The Mississippi Bubble eBook

Emerson Hough
This eBook from the Gutenberg Project consists of approximately 348 pages of information about The Mississippi Bubble.

In the darkness John Law heard a voice, the voice of a woman in terror.  Swiftly he stepped to the door of the rude lodge.

“Don’t let them sing it again—­never any more—­that song.”

“And what, Madam?”

“That one—­’us les amants changent des maitresses!’”

A moment later she whispered, “I am afraid.”



Marshaling to the imperious orders of the tempest, and crowding close upon the flaming standards of the lightning, the armies of the clouds came on.  The sea-wide surface of the lake went dull, and above it bent a sky appalling in its blackness.  The wind at first was light, then fitful and gusty, like the rising choler of a man affronted and nursing his own anger.  It gained in volume and swept on across the tops of the forest trees, as though with a hand contemptuous in its strength, forbearing only by reason of its own whimsy.  Now and again the cohorts of the clouds just hinted at parting, letting through a pale radiance from the western sky, where lingered the departing day.  This light, as did the illuminating glare of the forked flames above, disclosed the while helmets of the trooping waters, rushing on with thunderous unison of tread; and the rattling thunder-shocks, intermittent, though coming steadily nearer, served but to emphasize these foot strokes of the waves.  The heavens above and the waters under the earth—­these conspired, these marched together, to assail, to overwhelm, to utterly destroy.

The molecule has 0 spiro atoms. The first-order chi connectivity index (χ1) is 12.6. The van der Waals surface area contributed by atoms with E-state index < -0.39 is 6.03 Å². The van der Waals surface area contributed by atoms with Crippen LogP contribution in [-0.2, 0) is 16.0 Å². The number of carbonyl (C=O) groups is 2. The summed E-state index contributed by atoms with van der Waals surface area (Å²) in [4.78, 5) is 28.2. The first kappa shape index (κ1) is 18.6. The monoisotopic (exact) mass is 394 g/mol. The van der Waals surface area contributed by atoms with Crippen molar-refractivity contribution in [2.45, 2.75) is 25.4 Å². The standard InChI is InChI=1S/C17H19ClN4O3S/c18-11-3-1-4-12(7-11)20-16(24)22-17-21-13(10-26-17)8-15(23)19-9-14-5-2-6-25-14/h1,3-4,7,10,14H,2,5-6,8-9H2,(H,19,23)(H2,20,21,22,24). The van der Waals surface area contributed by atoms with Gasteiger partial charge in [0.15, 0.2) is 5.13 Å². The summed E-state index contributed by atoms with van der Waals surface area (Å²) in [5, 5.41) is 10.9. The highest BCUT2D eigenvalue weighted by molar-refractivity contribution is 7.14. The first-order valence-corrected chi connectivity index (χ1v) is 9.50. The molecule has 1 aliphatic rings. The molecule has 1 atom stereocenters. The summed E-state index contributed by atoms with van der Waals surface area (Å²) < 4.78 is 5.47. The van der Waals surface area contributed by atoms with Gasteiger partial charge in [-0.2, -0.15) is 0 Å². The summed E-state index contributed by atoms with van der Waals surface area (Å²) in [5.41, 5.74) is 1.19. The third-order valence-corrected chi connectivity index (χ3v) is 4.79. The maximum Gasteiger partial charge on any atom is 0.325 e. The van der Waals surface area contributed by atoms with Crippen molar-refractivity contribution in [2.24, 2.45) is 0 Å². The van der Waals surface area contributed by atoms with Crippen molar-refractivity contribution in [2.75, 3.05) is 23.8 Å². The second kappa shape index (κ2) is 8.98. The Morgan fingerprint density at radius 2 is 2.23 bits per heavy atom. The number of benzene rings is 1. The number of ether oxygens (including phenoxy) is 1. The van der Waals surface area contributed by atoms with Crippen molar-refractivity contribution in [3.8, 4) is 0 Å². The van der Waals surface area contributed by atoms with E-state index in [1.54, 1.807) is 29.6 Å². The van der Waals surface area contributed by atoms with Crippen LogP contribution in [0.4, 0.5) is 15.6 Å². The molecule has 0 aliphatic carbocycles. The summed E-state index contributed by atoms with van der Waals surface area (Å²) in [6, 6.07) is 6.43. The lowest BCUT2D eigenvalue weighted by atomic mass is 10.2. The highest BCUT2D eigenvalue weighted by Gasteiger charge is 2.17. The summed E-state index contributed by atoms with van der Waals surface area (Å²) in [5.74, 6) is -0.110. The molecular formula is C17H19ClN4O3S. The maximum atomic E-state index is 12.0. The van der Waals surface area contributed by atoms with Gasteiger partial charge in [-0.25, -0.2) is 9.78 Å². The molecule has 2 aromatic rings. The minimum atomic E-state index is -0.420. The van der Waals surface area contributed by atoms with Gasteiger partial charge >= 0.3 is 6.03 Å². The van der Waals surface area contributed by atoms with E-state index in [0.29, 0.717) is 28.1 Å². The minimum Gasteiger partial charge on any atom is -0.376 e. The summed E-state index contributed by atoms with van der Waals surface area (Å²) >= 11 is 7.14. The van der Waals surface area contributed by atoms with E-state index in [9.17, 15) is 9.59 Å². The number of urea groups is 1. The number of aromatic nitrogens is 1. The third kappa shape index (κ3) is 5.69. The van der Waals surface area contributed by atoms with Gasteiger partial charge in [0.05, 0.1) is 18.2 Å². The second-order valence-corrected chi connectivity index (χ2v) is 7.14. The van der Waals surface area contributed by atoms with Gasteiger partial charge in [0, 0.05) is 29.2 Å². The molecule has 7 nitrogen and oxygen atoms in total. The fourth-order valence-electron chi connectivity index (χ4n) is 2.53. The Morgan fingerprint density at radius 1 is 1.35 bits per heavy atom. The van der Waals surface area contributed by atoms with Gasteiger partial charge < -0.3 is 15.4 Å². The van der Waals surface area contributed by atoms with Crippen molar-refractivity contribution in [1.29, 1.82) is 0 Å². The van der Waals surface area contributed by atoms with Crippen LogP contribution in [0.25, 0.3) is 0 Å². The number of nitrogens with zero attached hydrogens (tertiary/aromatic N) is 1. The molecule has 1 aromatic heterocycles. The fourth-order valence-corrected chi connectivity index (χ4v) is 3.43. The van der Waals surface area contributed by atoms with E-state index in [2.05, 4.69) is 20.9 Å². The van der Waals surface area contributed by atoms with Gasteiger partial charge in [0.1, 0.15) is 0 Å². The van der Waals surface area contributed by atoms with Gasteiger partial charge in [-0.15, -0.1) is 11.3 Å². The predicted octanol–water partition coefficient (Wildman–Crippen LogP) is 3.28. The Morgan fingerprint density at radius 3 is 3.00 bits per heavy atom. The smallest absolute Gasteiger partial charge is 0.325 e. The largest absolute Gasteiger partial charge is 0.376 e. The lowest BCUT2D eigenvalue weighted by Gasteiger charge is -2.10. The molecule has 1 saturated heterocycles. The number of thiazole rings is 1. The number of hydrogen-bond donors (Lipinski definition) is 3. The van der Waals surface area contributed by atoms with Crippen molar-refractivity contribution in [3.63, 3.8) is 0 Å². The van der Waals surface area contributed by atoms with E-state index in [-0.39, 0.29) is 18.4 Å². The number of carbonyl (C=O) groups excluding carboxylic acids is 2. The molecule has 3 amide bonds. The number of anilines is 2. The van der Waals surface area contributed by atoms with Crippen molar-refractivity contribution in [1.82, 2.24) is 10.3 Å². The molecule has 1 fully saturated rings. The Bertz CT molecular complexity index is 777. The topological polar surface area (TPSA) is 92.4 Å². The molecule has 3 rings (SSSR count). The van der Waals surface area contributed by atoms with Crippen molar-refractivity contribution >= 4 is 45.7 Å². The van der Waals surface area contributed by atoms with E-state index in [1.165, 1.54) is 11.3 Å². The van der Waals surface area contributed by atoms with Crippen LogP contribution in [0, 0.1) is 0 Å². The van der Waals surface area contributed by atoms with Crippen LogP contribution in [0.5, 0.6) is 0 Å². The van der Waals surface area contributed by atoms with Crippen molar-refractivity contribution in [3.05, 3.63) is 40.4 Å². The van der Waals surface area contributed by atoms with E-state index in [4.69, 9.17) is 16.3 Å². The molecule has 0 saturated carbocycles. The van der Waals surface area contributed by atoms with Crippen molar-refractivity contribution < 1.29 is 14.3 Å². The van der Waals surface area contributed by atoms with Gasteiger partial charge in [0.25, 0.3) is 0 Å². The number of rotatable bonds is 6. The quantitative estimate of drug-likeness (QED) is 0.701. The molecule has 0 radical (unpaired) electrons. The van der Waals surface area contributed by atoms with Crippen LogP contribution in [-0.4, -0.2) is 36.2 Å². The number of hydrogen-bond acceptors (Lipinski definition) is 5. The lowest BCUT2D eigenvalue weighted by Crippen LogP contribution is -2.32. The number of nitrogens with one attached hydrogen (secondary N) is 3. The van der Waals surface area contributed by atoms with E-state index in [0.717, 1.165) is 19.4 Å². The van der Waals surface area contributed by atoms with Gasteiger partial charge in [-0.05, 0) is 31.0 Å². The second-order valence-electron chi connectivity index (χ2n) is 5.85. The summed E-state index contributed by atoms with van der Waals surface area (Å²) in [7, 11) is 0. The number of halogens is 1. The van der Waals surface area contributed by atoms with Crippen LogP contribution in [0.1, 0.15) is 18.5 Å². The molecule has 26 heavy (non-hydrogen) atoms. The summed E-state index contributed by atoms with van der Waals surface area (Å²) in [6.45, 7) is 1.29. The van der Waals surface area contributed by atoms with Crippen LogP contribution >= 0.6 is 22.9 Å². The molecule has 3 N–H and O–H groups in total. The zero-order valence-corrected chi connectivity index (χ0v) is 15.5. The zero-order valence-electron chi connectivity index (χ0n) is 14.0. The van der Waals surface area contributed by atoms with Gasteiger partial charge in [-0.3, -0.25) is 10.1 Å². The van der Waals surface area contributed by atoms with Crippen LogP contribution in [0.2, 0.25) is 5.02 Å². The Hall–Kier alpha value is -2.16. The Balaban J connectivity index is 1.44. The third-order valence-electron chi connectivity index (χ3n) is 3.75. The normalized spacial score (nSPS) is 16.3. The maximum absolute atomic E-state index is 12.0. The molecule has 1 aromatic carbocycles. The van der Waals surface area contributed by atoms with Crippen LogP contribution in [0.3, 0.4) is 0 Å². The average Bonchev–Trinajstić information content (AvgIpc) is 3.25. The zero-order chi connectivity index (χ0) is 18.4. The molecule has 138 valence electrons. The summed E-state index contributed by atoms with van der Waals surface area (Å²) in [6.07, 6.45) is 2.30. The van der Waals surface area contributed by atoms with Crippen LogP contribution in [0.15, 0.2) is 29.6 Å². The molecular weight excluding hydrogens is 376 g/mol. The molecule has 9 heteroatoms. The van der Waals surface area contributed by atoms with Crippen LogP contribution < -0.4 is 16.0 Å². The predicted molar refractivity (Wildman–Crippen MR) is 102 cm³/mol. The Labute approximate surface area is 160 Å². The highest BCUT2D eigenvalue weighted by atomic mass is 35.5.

To destroy what?  Why this wild protest of the wilderness?  Was it this wide-blown, scattered fire, whose sparks and ashes were sown broadcast, till but stubborn remnants clung under the sheltering back-log of the bivouac hearth?  Was it this frail lodge, built upon pliant, yielding poles, covered cunningly with mats and bark, carpeted with robe of elk and buffalo?  Yet why should the elements rage at a tiny fire, and why should they tear at a little house of nomad man, since these things were old upon the earth?  Was it somewhat else that incited this elemental rage?  This might have been; for surely, builder of this hearth-fire which would not quench, master of this house which would not yield, there was now come up to the door of the wilderness the white man, risen from the sea, heralding the day which the tribes had for generations blindly prophesied!  The white man, stern, stubborn, fruitful, had come to despoil the West of its secrets!

Let all the elements therefore join in riotous revolt!  Let earth and sea and sky make common cause!  Rage, waves, and blaze, ye fiery tongues, and threaten, forests, with all your ominous voices!  Smite, destroy, or terrify into swift retreat this little band!  Crush out their tenement!  Loosen and brush off this feeble finger-grasp at the ancient threshold!  With banners of flame, with armies of darkness, with shoutings of the captains of the storms, assail, denude, destroy, if even by the agony of their terrors, these feeble folk now come hither!  And by this more especially, since they would set the seal of fruitfulness upon the land, and bring upon the earth a generation yet to follow.  Hover about this bed in the frail and swaying lodge of bark and boughs, all ye most terrifying spirits!  Let not this thing be!

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The Mississippi Bubble from Project Gutenberg. Public domain.
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